Fresno County has 18 positive cases of COVID-19, health officials announced Tuesday, an increase of five from Monday.
Officials said that six cases are travel-related, two cases are from person-to-person cases and the other 10 cases are currently under investigation.
In a teleconference with county health officials Tuesday afternoon, Dr. Rais Vohra, Interim Health Officer for the Fresno County Department of Public Health, expects the pandemic to worsen in the county in the near future.
“The clouds are gathering, and we’re in for some ominous times,” Vohra said. “I don’t want to beat around the bush about that. We know that as the case counts go up, that we’re going to be strained at the levels of our medical sector, of our law enforcement, and public health and first responder sector. And we’re trying to protect all of our workers in public service as much as we can so that we can continue to function.”
The department said that there is no identified community spread currently, but the risk to the public is real and continued social distancing is encouraged.
With the impact of the virus on the healthcare system, Vohra said the county is asking all hospitals and medical providers to conserve supplies as much as possible.
The county will set up donation areas over the following week to allow for the public to donate any unopened medical supplies in good condition. In the meantime, individuals with supplies that they would like to donate can drop them off at the department of public health.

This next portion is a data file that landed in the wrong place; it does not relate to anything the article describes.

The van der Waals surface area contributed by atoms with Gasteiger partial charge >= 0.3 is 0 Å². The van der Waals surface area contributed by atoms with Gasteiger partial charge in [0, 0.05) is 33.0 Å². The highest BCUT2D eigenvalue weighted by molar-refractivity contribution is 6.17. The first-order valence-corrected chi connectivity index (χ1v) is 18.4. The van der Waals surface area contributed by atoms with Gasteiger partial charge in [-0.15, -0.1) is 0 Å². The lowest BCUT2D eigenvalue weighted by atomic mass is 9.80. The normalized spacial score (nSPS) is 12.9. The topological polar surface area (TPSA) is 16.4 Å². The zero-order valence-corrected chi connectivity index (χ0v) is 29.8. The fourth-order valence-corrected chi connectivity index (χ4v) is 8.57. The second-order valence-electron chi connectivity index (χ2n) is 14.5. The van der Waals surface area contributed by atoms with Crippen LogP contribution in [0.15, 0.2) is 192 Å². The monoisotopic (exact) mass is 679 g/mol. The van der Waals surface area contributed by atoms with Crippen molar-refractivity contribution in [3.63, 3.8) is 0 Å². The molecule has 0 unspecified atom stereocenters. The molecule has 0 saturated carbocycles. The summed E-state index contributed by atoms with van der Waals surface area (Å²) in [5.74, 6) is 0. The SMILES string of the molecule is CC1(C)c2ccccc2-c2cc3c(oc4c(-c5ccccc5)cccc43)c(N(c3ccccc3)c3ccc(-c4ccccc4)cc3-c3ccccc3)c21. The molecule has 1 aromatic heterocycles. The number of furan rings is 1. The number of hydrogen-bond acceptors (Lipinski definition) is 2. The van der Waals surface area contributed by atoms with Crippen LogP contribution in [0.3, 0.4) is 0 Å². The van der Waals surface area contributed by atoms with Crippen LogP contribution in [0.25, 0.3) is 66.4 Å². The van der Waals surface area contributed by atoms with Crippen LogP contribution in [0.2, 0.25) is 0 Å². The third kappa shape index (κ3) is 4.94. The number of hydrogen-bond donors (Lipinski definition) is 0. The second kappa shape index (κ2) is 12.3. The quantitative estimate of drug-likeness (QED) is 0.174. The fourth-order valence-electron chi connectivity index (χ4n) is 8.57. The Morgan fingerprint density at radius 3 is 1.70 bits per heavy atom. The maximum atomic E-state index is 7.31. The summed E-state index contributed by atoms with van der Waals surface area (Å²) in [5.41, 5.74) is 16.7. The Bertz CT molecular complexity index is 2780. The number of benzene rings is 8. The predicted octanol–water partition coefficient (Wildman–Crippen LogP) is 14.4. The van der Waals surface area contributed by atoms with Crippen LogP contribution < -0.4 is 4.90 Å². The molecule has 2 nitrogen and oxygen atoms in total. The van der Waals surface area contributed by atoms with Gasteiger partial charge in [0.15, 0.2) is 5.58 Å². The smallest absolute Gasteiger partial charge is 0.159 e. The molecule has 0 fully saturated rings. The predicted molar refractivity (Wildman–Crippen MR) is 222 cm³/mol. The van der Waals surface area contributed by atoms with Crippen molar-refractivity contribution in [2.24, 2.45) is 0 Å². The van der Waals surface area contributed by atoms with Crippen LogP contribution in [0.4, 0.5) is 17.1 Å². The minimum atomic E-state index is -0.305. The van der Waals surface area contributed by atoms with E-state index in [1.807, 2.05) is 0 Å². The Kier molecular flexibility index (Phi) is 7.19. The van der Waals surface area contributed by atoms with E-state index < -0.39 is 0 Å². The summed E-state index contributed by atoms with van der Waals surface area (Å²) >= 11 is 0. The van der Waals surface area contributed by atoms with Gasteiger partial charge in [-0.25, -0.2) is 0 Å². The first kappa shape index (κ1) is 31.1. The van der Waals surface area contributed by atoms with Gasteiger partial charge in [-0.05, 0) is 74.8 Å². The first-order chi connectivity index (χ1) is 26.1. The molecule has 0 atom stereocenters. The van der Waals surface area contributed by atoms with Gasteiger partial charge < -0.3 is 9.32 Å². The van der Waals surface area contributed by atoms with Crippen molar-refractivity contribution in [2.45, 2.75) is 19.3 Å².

“That’s just one small thing that our community could do to help support our workers on the front line just to make sure that they have supplies that they need,” Vohra said.
Vohra said that he is unable to predict when Fresno County will go through the peak impact of coronavirus, but the county is on a pattern that is up to a week behind the other large metropolitan areas in California.
“We’ve noticed that our numbers and our rates of infections are lagging a little bit behind what we’re seeing in the more densely populated metropolitan areas of northern and southern California,” Vohra said.
“But I have to tell you that the signs are pretty ominous that we’re going to have an uptick in the number of cases as well as complications, and I wish I knew when and where that peak was going to be.”
Several individuals who tested positive have recovered, Vohra said, but as the numbers climb, he doesn’t expect everyone to be as fortunate.
“It’s really up to all of us to really encourage each other and remind each other to maintain that social distancing, because that’s really what’s going to work to help minimize the impact on our community.”